By Peter Leonard
March 3, 2020
It’s hard to turn on the news and not hear about the most recent boogeyman storming through the headlines: coronavirus. The virus has spread from China to multiple countries, including Italy, South Korea, and Iran, to name a few. High-ranking officials in the U.S. are still split on where they stand on the virus. President Donald Trump Tweeted:
This Tweet flies in the face of a new CDC warning to take extra precautions when travelling. According to a top CDC official, “It’s not so much a question of if this will happen anymore but rather more a question of exactly when this will happen and how many people in this country will have severe illness.”
If government actors are largely split on how they feel about coronavirus, IR scholars are less inclined to sound the alarm bells. TRIP data shows that, for the most part, IR scholars do not research disease, teach health as a security issue, or think about epidemics as major foreign policy concerns. This information confirms our suspicions in some ways– according to IR scholars, you should be much more scared of climate change than disease epidemics like the coronavirus. However, the TRIP data shows that this lack of attention to health may be a fault. Epidemics have the potential to cause a fair amount of damage, and IR scholars may not be accounting for all the negative side-effects of disease.
The TRIP Data
All of the data I gathered comes from the 2014 TRIP Faculty Survey, which can be found here. First, it is interesting to note how insignificant IR scholars see epidemics in terms of their importance for foreign policy.
When asked what the three most important foreign policy issues facing scholars’ respective countries were, only 3.52 percent of scholars globally considered epidemic disease a major concern.
The number rises a bit when IR scholars were asked about what the top concerns will be in the next ten years, with 5.12 percent of scholars responding that epidemic disease would become a major foreign policy issue for their respective countries. However, the percentage of IR scholars who worry about epidemics is still minute. Even in 2017, when the Zika virus was emerging as a plausible threat, only 6.74% of U.S. scholars said that epidemics were a foreign policy issue for the U.S.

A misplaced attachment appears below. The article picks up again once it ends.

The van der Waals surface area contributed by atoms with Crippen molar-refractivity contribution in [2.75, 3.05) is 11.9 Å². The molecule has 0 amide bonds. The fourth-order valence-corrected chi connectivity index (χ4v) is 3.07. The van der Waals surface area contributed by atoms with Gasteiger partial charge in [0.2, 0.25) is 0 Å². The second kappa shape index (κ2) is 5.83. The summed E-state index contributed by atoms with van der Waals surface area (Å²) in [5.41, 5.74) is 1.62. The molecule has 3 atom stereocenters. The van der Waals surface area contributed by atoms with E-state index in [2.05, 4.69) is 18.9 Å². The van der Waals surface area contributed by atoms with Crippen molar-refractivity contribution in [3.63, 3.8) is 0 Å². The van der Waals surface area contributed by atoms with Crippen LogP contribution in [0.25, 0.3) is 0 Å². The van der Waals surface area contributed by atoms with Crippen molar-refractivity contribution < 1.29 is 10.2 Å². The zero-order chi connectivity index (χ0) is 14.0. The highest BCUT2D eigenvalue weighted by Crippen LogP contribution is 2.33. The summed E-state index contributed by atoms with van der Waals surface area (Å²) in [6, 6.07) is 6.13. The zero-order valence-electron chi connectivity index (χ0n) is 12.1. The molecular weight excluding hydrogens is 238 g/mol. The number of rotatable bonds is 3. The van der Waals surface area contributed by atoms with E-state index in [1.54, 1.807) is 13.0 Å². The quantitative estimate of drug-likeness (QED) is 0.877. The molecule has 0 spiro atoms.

Now, contrast the lack of worry about epidemics with data that shows IR scholars have little faith in international health institutions’ capacity to contain a pandemic disease:
Only around 35 percent of IR scholars classify international health institutions as either “very capable” or “capable” to manage the spread of disease, leaving the majority of IR scholars either neutral, unsure, or skeptical of our global health infrastructure.
Whether or not the coronavirus will reach the level of a global pandemic crisis remains to be seen. However, the virus has clearly shown how the fear of a global pandemic can wreak havoc in more areas than health. Stocks continue to drop as traders remain spooked about the effects the virus will have on the market. Coronavirus has also proven how vulnerable globalized trade routes can be; companies like Apple have had to cut their revenue expectations due to a diminished workforce and subsequent lower supply of goods. There’s even a shortage of hockey sticks thanks to coronavirus’ effect on supply chains.
Given the economic and overall global turmoil that can spring from an epidemic, one must wonder why IR scholars do not rank it higher as a foreign policy concern. One possible explanation is that it’s not discussed enough in the field. When we asked scholars what topics they teach in national/international security courses, “Disease/global health” was the lowest ranked category.
This may be because scholars are unfamiliar with the topic themselves. In a separate question, less than 0.5 percent of IR scholars surveyed globally named global health was their main research focus. Apathy in the form of a lack of teaching and research about epidemics in IR may beget further apathy and skepticism.
The spread of coronavirus and its accompanying shockwaves have major repercussions for IR. Countries are considering shutting their borders, the disease is hurting the international economy, and globalization is once again under the microscope. Given these major repercussions, it is important to question IR scholars’ historical lack of interest in the topic. One has to hope that the jolt given by coronavirus helps wake up any IR scholar still sleeping on epidemics.
Peter Leonard graduated from William & Mary in 2019 with degrees in Government and History. He is currently pursuing his master’s degree in secondary education at William & Mary’s School of Education, as he wants to be a high school Social Studies teacher. Peter loves hiking, playing ultimate frisbee, and watching baseball (he’s been a diehard Rockies fan since birth and was raised in Colorado.) When it comes to International Relations, Peter is interested in how regime type and structure impacts how a government functions and how accountable the government is to its people.